So, tax cuts didn’t happen for too many

Tax Day is here. What’s in your return?

According to a new poll, only 17 percent of Americans say they’re paying less in taxes this year, despite the GOP’s promises that the huge tax cuts they passed were for the middle class. Tax returns due April 15 are the first to be filed under the Tax Cuts and Jobs Act (TCJA), which passed Congress and was signed by President Donald Trump about 16 months ago.

It was their signature achievement, a tax-cut package costing nearly $2 trillion that was supposed to rev up the economy, produce jobs and investment, and give every family a $4,000 raise.

It hasn’t worked out that way. In fact, multiple polls show that a plurality of voters opposed the tax law from the beginning — and still do. In fact, nearly two-thirds now favor its outright repeal. Those same polls show that the public strongly believes our tax system favors the wealthy and big corporations, who aren’t paying their fair share.

How did a major tax-cut plan that promised happy-days-are-here-again prosperity for most working families fall so flat with taxpayers?

Because most of us aren’t seeing benefits from the tax cuts in our paychecks or tax returns. But we’re seeing the real results in newspaper headlines.

Big, profitable corporations like Amazon and Netflix pay $0 in federal income taxes, or even get refunds. J.P. Morgan Chase, the biggest bank in the country, brags to its investors that the tax cuts fattened its bottom line by $3.7 billion — on top of the $29 billion it would’ve made even without the tax cuts. Drug companies save billions from the tax cuts, while the prices they charge for lifesaving medicines continue to rise.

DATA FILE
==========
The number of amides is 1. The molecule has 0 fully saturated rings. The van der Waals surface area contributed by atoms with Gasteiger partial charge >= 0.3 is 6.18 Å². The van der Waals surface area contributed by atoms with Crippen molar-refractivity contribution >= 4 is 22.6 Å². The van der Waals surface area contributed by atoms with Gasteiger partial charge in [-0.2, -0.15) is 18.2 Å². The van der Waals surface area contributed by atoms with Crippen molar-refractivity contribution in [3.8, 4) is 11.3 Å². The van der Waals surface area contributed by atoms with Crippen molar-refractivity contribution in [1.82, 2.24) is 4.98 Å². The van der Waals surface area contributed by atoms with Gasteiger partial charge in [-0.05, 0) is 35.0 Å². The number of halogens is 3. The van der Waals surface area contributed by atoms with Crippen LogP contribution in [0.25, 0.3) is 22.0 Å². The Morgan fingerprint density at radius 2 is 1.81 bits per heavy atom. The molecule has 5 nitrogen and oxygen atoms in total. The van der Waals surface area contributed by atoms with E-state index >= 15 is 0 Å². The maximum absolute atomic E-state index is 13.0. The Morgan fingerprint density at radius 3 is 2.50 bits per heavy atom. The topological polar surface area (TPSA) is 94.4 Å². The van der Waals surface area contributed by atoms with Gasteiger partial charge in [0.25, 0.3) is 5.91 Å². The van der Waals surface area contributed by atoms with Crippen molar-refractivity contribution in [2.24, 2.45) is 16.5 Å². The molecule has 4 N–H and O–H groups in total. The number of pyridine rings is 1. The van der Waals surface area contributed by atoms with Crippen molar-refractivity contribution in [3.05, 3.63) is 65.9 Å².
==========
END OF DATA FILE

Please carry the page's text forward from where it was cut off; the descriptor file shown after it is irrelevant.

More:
Americans have also seen how the federal deficit has exploded — a 77 percent increase in just the first quarter of 2019 — with trillion-dollar annual deficits projected for years to come.

What really worries them is how Trump intends to make up some of the difference: with $2.5 trillion in cuts to programs like Medicare, Medicaid, Social Security disability benefits, and the Affordable Care Act (ACA). Axing the ACA would leave 20 million people without health coverage and endanger 130 million more who have pre-existing medical conditions.

Meanwhile, big corporations used their windfalls not to raise pay or invest in new factories, but instead spent a record amount — more than $1 trillion — buying back shares of their own stock. This artificially boosts their share price, which in turn rewards wealthy shareholders and CEOs.

Wall Street is happy, but Main Street not so much. The top 1 percent owns almost half of all stock in the U.S.

And there’s more. The corporate tax rate on domestic profits was cut from 35 percent to 21 percent, and the rate on offshore profits is just half of that. This change alone cost $1.3 trillion and incentivizes companies to keep their profits offshore — and to send jobs there, too.

After seeing all this, is it any wonder that taxpayers think something’s up?

It shouldn’t be this way. The unpopular Trump-GOP tax cuts benefiting the rich and big corporations should be repealed, along with the many loopholes and special breaks that predate the new law and similarly distort the tax code in favor of the well-to-do.